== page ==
> -----Original Message-----
> From: Bastien [mailto:phps...@gmail.com]
> Sent: Sunday, December 12, 2010 9:20 AM
> To: Nathan Rixham
> Cc: Lester Caine; php-general List
> Subject: Re: [PHP] ORM doctrine
> On 2010-12-12, at 11:45 AM, Nathan Rixham <nrix...@gmail.com> wrote:
> > Lester Caine wrote:
> >> Nathan Rixham wrote:
> >>> In your application itself, caching can be introduced at every
> >>> level, you've already got filesystem io caches provided by the
> >>> operating system, a well tuned db server cache can make a big
> >>> difference as well, then on to opcode caches in languages like PHP
> >>> since it's interpreted rather than compiled, and then on to code
> >>> optimizations such as using static class cache's behind getByID
> >>> methods and similar, and finally down to micro optimizations, static
> >>> code analysis and dead code elimination, replacing (4*10) with (40),
> >>> inlining static class members / constants and such like. Finally,
> >>> language specific nuances and micro optimizations.
> >> Actually THAT probably sums things up nicely. An approach suitable for
> MySQL WILL probably be wrong for Postgres or Firebird. Certainly the
> optimised SQL I use for my own applications is much improved if I simply
> ignore compatibility with the databases other developers are using.
> Libraries like doctrine and even PDO are probably not using the best
> approach that a database specific approch may take. Firebird will maintain
> the 'results' of previous searches in cache and give results sets a lot
> such as being ready to return the next page of results BEFORE the web page
> asks for it ;) But a database agnostic approach is not as efficient.
> >
> > Yes, but you snipped a key paragraph there, because all the forms of
> caching and optimization listed above, including db cache optimization
> only increase performance of the app by small percentages, whereas
> moving to a publishing model and producing static output will increase
> performance by several factors:
> >
> > [[[
> > As a web developer, the most important interface you need to introduce
> caching on, is HTTP - a "static" or "published" HTML document which
> leverages HTTP caching using Last-Modified / ETag headers will give circa
> 100 times better performance (or more) than a dynamically generated each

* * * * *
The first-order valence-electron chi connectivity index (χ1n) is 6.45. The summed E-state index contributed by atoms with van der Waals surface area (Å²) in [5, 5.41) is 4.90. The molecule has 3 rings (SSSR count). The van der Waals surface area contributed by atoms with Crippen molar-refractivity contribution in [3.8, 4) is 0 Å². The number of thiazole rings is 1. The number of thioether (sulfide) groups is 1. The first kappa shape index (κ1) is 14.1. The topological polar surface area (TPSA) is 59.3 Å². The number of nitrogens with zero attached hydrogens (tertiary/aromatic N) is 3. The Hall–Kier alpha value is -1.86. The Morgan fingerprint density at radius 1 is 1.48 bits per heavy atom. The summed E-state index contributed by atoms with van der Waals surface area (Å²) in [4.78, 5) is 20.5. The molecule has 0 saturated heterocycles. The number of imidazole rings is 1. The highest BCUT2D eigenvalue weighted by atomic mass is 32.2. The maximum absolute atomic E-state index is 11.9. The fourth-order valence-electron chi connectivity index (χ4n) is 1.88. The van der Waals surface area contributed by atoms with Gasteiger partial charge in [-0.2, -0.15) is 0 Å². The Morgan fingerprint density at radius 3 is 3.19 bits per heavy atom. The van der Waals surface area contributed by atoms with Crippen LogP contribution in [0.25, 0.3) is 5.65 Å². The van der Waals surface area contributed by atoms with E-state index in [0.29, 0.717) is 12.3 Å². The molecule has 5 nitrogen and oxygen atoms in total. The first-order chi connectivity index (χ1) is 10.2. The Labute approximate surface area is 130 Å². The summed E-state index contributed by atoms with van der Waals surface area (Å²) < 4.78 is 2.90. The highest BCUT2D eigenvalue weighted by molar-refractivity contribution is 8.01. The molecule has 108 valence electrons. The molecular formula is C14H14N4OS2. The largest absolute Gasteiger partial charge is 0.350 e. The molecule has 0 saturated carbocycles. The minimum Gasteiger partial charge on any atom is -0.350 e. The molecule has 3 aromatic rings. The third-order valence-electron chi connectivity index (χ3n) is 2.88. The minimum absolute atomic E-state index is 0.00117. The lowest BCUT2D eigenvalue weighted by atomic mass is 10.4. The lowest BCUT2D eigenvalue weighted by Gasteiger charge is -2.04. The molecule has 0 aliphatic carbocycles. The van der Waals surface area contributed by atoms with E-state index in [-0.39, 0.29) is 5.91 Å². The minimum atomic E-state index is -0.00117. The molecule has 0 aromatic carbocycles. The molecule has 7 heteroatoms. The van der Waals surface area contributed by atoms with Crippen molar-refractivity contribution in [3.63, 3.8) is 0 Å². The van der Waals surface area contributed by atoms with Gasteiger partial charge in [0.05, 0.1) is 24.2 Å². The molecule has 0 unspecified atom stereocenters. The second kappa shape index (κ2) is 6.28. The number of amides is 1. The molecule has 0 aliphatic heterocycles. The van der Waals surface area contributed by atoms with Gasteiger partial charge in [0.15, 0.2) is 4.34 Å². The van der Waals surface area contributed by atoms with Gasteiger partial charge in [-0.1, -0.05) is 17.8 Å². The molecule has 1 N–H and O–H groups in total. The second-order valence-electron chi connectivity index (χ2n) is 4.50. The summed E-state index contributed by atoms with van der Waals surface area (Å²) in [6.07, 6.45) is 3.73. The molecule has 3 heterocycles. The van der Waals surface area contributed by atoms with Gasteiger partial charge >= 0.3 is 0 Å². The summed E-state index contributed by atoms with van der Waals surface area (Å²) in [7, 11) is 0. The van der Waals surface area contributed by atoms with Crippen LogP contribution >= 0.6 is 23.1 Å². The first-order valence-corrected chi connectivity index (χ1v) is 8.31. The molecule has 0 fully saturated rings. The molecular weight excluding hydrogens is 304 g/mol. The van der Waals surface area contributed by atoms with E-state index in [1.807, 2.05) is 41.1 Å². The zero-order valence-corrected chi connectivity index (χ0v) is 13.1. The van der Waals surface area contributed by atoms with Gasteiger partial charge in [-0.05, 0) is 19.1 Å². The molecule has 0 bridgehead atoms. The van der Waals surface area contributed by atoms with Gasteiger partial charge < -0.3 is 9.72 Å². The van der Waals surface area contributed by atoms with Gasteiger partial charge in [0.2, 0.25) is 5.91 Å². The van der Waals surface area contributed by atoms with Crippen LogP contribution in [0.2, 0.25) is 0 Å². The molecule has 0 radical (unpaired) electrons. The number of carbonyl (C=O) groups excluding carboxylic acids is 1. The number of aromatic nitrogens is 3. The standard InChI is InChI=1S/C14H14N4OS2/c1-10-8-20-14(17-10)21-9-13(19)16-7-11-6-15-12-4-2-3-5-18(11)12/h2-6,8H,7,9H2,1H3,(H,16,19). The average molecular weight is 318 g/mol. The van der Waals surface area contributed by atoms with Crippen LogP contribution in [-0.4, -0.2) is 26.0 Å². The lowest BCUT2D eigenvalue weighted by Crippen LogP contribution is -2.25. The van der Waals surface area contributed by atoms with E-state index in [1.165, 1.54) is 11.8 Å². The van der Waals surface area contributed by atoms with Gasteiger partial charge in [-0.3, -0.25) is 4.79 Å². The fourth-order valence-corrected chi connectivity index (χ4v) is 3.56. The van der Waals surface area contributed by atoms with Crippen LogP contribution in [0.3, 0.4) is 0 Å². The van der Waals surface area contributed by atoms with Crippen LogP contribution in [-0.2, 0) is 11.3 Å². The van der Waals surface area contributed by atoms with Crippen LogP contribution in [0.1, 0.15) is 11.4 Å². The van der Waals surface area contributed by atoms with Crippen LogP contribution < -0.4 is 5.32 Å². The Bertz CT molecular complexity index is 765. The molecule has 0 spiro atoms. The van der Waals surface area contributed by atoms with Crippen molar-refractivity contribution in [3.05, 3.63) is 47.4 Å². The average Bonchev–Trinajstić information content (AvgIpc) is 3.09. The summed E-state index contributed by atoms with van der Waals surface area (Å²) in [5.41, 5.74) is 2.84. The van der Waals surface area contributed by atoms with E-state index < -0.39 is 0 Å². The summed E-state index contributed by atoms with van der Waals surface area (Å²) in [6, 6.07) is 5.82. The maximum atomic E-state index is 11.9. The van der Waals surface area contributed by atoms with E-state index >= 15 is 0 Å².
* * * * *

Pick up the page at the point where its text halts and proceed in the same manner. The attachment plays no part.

> time doc. Not only that, but transparent proxies on the network can come
> to effect and reduce weight on the server to zero, and further, web
> browsers will serve repeat requests to the document straight from RAM,
> again leading to zero weight. When you include those two factors it
> take long to see that the performance difference over the network is so
> good that it's nigh on unmeasurable.
> > ]]]
> >
> > Feel free to ignore this yourself, but please don't promote a bit of SQL
> db server optimization as being the most important factor in optimizing
> applications, it is important, but the net result is minimal in comparison
> leveraging HTTP caching and static publishing of components or entire
> documents.
> >
> > Best,
> >
> > Nathan
> >
> > --
> > PHP General Mailing List (http://www.php.net/) To unsubscribe, visit:
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> >
> I would definitely agree with Nathan here. In our classic asp (don't ask)
> vp of our company designed a survey app ( poorly I might add ) that
> dynamically generated the form and all of it's associated drop downs
> including the locations ( some 2000 of them ). The client was requiring
> user concurrency and the app as it was only handled 10 users. I re-
> architected the app to cache out the form since it was identical for each
> user, and we easily hit the required benchmark.

You're just proving the points I made.  The app was poorly designed because
he/she didn't truly understand my point #2: understand the objective +
possible growth/expansion.  Also, mostly like that he/she didn't fully
understand point #1: understand the problem (needs of the business,
programming language in use, etc).  Failing both points 1 & 2 will make
point 3 even far worse.  Hence you had to 're-architect'.


> Form caching is one of the most important omptimizations that can be made
> ( especially in our app where a major ( and I am not allowed to fix it )
> flaw loops through the form and associated data set 4 ( yes, 4! ) times
> nothing is cached ).
> Db calls are expensive but not as expensive as extremely poor design!
> Bastien Koert
> Sent from my iPhone
> --

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